I can also recommend the tennis elbow band around the forearm and aleve and a couple of months. Mine popped up when I changed software, believe it or not, and took around two months to disappear and I haven't had any trouble since then.
I agree with your doctor. I had one steroid injection and took the week off and the tennis elbow was cured. Scott
Wow, Scott, really? I'm just scared to death of that cortisone injection. Did it hurt REALLY bad? I know I sound like a big baby, I have had MANY procedures, surgeries, etc., but injections into joints just sounds horrible.

So now I'm going to physical therapy. They're putting a patch on my arm that has a small battery on it that electrically stimulates the anti-inflammatory directly into the tendon. I'm also doing exercises similar to the one Alice recommended and alternating heat and ice. I have the band for my forearm, it hasn't helped at all, but the PT seems to be helping.

This all started when I upgraded my machine. I bought a refurbished Protege and had it shimmed and I swear the action is harder than my 400. I am really having to "pound" and that's when the pain started. I am convinced that if I could only afford a LS, all my problems would be solved. Uh, except for the whole getting up to speed thing!

Thanks everyone for your help. Sherry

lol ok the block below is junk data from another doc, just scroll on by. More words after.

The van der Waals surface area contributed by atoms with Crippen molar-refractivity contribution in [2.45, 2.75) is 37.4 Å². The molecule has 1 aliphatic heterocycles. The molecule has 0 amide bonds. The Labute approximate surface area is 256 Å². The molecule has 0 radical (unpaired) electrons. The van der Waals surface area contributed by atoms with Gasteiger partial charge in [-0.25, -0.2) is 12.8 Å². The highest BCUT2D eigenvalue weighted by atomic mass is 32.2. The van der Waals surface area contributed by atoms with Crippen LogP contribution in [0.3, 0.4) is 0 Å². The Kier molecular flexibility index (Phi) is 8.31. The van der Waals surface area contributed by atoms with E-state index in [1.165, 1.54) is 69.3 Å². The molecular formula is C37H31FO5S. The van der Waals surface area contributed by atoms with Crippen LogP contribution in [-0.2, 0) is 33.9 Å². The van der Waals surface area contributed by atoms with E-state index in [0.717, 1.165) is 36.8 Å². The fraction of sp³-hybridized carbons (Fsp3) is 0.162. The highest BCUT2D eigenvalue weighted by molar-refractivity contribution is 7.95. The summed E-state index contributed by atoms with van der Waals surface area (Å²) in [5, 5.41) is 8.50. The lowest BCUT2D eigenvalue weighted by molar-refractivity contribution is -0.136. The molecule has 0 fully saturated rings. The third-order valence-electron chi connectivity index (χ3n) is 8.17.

Sherry,
Good luck with everything. I'm a student and I've been fighting tennis elbow for a couple of years now. I woke up one morning and my fingers were the size of mini sausages and I couldn't move them. I couldn't get a doctor's appointment for a couple of days so proceeded to R.I.C.E. (rest, ice, compression, elevation) until I saw him. By the time of the appointment most of the swelling was down. He recommended I keep doing what I'm doing for a couple more weeks (yes, no writing on the machine). He also said I should do what a baseball pitcher does before and after pitching: use heat before whatever activity causes flare-ups and ice afterward (warm up and cool down). I know it's hard to take a heating pad to school or the office but if you get a sock and fill it with rice you can microwave it and it does the same thing. Just be sure that it goes the full length of your forearm.
Keep your doctor and PT informed with whatever you're doing, too. Have you taken your machine in to show him what your posture is and if there's anything that could use adjusting? That helped one of my friends.
By the way, my brother went in to see the same doc I did the day before, complaining of the same symptoms. He was given a cortisone injection. He has more flare-ups than I do. I think it's because he went for the "quick fix" and not diagnosing the reasons behind his pain, but that's just my opinion!
Hope all goes well for you in school, health, and everything in between!
Sherry,

I was off work for four months one time because of epicondylitis. Therapy, a forearm strap, and ice all helped. The most important is rest. Since then I have been going to a chiropractor that practices ART (active release therapy). I go about every two months for maintenance. If you Google Active Release Therapy, you can read how it works and find a therapist in your area. Good luck!